Much of what interests me about this story has to do with language and double meanings. Before we dig in, you need to know that a few chapters back in Genesis, Adam (whose name carries linguistic associations with the words “man” and “red” is created from the red earth (adamah). Man and earth are interdependent. Adam and Eve care for the garden and live on its produce, but after the Fall, the earth is cursed and Adam’s relationship with it becomes a struggle. The consequences of sin are not borne by Adam and Eve alone. God says to Adam:

…cursed is the ground because of you;
    in toil you shall eat of it all the days of your life;
thorns and thistles it shall bring forth to you;
    and you shall eat the plants of the field.
In the sweat of your face
    you shall eat bread
till you return to the ground,
    for out of it you were taken;
you are dust,
    and to dust you shall return.

from Genesis 3


When we come to the story of Cain and Abel in Genesis 4, Cain, the tiller of the soil, becomes angry when God rejects his offering in favor of his younger brother’s firstlings. Cain lures Abel out to a field, where he kills his brother. The ground opens its mouth and receives Abel’s blood from Cain’s hand, but the earth cannot conceal the crime. God asks, “Where’s Abel?” and receives Cain’s insolent answer. Abel’s blood cries out, and the earth also speaks in a manner, with a curse. Having opened its mouth to take in blood, the ground will no longer produce food:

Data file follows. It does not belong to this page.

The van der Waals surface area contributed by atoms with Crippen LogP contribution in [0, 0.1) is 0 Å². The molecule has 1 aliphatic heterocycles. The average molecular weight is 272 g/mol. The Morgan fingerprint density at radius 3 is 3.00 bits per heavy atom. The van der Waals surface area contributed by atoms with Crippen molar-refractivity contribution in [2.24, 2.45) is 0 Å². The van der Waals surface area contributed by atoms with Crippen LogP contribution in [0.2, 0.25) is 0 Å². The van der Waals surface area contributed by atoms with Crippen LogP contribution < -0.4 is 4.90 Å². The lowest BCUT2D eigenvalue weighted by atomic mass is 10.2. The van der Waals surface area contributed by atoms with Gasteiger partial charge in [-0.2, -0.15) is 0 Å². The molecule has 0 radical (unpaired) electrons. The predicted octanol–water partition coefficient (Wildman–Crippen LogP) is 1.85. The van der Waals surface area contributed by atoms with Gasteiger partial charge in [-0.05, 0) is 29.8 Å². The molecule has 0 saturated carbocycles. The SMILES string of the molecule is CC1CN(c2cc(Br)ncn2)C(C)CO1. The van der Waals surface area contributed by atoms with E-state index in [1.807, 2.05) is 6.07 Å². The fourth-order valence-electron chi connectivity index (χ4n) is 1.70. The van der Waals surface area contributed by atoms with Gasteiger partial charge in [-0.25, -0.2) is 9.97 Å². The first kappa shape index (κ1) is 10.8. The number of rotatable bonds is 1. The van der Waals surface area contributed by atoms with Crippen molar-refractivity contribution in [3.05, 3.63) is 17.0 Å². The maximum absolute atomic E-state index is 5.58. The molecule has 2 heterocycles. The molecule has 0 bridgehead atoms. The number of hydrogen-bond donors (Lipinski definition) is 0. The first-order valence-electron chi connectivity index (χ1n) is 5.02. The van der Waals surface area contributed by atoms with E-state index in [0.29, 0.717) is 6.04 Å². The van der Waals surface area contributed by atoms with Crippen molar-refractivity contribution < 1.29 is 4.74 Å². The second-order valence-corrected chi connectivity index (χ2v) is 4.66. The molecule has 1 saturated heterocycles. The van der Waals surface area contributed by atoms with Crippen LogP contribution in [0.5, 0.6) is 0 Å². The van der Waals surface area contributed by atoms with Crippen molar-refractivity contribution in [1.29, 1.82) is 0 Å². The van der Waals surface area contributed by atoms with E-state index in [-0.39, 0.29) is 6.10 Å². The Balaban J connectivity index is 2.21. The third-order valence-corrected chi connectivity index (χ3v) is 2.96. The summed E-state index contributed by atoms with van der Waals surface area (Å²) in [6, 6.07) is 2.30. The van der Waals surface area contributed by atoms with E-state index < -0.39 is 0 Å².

you are cursed from the ground, which has opened its mouth to receive your brother’s blood from your hand. When you till the ground, it shall no longer yield to you its strength; you shall be a fugitive and a wanderer on the earth. 

Cain’s sin and his curse are built on his father’s. Cain’s relationship with the earth becomes so broken that he must wander, a fugitive from Eden. He is separated from the land of his birth, and he must leave God’s presence. Yet, even in exile, Cain is under God’s protection. God’s reach, his mercy, extends beyond Eden, into the land of Wandering (Nod).

There’s much more to tease out of this story. So much we could talk about. I wonder why some translations say sin is “crouching” at the door (which sounds like it is ready to spring) while the KJV and RSV say sin “lieth at the door” or is “couching” (which sounds less like an attack and more like sin has taken up residence). And what about after Cain leaves Eden? The Bible says he gets married and has a son, and then he and his wife build the first city, Enoch. How are we to think about cities, if they came into being because sinful Cain can no longer farm the earth? And why then do we long for Zion, the heavenly city, and not for a return to the Garden? What happens when we return to the dust from which we were taken?


Zion alt

Spring and Fall


Photo: Famartini

Photo: Famartini


Spring and Fall: to a Young Child
Márgarét, áre you gríeving
Over Goldengrove unleaving?
Leáves like the things of man, you
With your fresh thoughts care for, can you?
Ah! ás the heart grows older
It will come to such sights colder
By and by, nor spare a sigh
Though worlds of wanwood leafmeal lie;
And yet you wíll weep and know why.
Now no matter, child, the name:
Sórrow’s spríngs áre the same.
Nor mouth had, no nor mind, expressed
What heart heard of, ghost guessed:
It ís the blight man was born for,
It is Margaret you mourn for.


—Gerard Manley Hopkins

And am I born to die


Let this be recorded for a generation to come,
so that a people yet unborn may praise the Lord:
that he looked down from his holy height,